Lord, What is All Our Fighting For?

Full Text

Lord, what is all our fighting for?
We train our young to go to war.
A young girl sees the terror spread
As soldiers shoot her parents dead.

Lord, what is our acceptance for?
We tolerate what you abhor.
Each day more little ones are lost;
May we seek truth and count war’s cost.

What can we for repentance bring?
You do not want an offering.
“Do what is just,” you simply say;
“Love what is kind and seek my way.”

Lord, what is all our silence for?
Now make us bold to say, “No more!”
The world need not be what it’s been;
Your peace will reign! Your love will win!

Source: Songs of Grace: new hymns for God and neighbor #75a

Author: Carolyn Winfrey Gillette

Carolyn Winfrey Gillette is a hymn writer and Presbyterian pastor. Carolyn and her husband Bruce have been the co-pastors of Limestone Presbyterian Church in Wilmington, Delaware since August 2004. Carolyn's hymns have been sung by congregations in every state of the USA and in several other countries; they have been on national PBS-TV three times and the BBC-TV in the United Kingdom. Noel Paul Stookey of "Peter, Paul and Mary" made a music video with Emmy winner Pete Staman of Carolyn's hymn, "O God, Our Words Cannot Express," which was written on September 11. Her hymns are found on the national websites of the General Board of Discipleship of The United Methodist Church, UMCOR, the Presbyterian Church (USA), American Baptist Church… Go to person page >

Text Information

First Line: Lord, what is all our fighting for?
Title: Lord, What is All Our Fighting For?
Original Language: English
Author: Carolyn Winfrey Gillette (2005)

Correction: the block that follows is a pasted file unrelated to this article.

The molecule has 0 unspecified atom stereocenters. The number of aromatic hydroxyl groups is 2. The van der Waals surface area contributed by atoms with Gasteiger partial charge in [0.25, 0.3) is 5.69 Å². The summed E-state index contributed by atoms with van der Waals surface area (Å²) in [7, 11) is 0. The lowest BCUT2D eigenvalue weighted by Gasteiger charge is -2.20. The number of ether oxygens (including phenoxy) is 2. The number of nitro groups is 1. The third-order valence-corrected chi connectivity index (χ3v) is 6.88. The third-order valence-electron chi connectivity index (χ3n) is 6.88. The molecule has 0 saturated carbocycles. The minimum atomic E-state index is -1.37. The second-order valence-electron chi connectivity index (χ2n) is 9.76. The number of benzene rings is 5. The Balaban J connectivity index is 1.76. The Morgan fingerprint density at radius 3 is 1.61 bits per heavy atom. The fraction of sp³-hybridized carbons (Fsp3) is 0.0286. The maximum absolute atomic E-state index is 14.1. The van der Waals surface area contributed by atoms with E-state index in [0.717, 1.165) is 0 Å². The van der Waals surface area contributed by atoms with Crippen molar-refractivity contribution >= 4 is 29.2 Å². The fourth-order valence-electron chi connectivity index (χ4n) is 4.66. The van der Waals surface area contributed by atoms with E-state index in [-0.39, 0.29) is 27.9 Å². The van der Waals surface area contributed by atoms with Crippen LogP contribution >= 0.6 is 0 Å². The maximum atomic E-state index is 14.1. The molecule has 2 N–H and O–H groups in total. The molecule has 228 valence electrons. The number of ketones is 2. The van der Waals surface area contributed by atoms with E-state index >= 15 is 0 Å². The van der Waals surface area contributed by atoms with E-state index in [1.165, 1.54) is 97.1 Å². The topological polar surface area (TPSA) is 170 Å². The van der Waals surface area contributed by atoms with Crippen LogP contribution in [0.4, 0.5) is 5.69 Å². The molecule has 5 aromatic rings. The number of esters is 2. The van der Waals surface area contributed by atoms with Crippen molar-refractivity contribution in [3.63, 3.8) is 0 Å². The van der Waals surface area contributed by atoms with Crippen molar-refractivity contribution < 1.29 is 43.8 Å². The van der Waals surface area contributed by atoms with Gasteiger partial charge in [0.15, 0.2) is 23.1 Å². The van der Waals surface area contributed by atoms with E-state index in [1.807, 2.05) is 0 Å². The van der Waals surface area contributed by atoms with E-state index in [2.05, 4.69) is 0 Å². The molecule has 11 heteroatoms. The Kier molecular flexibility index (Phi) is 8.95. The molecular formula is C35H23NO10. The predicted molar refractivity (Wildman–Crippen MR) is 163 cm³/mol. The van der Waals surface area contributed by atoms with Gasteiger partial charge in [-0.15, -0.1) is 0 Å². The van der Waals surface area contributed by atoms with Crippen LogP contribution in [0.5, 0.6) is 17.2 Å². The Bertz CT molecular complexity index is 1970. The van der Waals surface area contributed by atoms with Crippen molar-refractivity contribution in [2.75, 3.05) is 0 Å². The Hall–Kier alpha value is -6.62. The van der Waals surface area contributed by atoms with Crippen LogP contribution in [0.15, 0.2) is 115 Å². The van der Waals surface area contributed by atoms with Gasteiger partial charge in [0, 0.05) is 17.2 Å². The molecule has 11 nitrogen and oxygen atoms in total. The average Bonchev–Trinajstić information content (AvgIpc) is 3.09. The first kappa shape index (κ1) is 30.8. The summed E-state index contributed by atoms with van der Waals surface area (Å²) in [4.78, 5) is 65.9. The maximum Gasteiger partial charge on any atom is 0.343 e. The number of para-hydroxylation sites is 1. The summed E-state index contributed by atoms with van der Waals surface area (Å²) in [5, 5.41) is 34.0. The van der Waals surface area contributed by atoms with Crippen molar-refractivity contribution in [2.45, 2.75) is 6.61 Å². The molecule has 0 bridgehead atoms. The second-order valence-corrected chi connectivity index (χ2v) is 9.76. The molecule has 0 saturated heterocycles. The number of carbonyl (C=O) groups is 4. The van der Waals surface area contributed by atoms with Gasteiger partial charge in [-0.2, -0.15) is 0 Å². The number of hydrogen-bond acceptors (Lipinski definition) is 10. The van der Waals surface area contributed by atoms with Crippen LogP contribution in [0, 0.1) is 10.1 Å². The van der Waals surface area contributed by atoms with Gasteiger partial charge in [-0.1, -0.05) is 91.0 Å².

Meter: 8.8.8.8
Language: English
Publication Date: 2005
Copyright: Copyright © 2005 by Carolyn Winfrey Gillette. All rights reserved

Tune

O WALY WALY

O WALY WALY is a traditional English melody associated with the song "O Waly, Waly, gin love be bony," the words of which date back at least to Ramsay's Tea Table Miscellany (1724-1732), and as the setting for a folk ballad about Jamie Douglas. It is also well known in the Appalachian region of the…

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TALLIS' CANON

TALLIS CANON is one of nine tunes Thomas Tallis (PHH 62) contributed to Matthew Parker's Psalter (around 1561). There it was used as a setting for Psalm 67. In the original tune the melody began in the tenor, followed by the soprano, and featured repeated phrases. Thomas Ravenscroft (PHH 59) publish…

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Instances

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Songs of Grace: new hymns for God and neighbor #75aText
Songs of Grace: new hymns for God and neighbor #75bText



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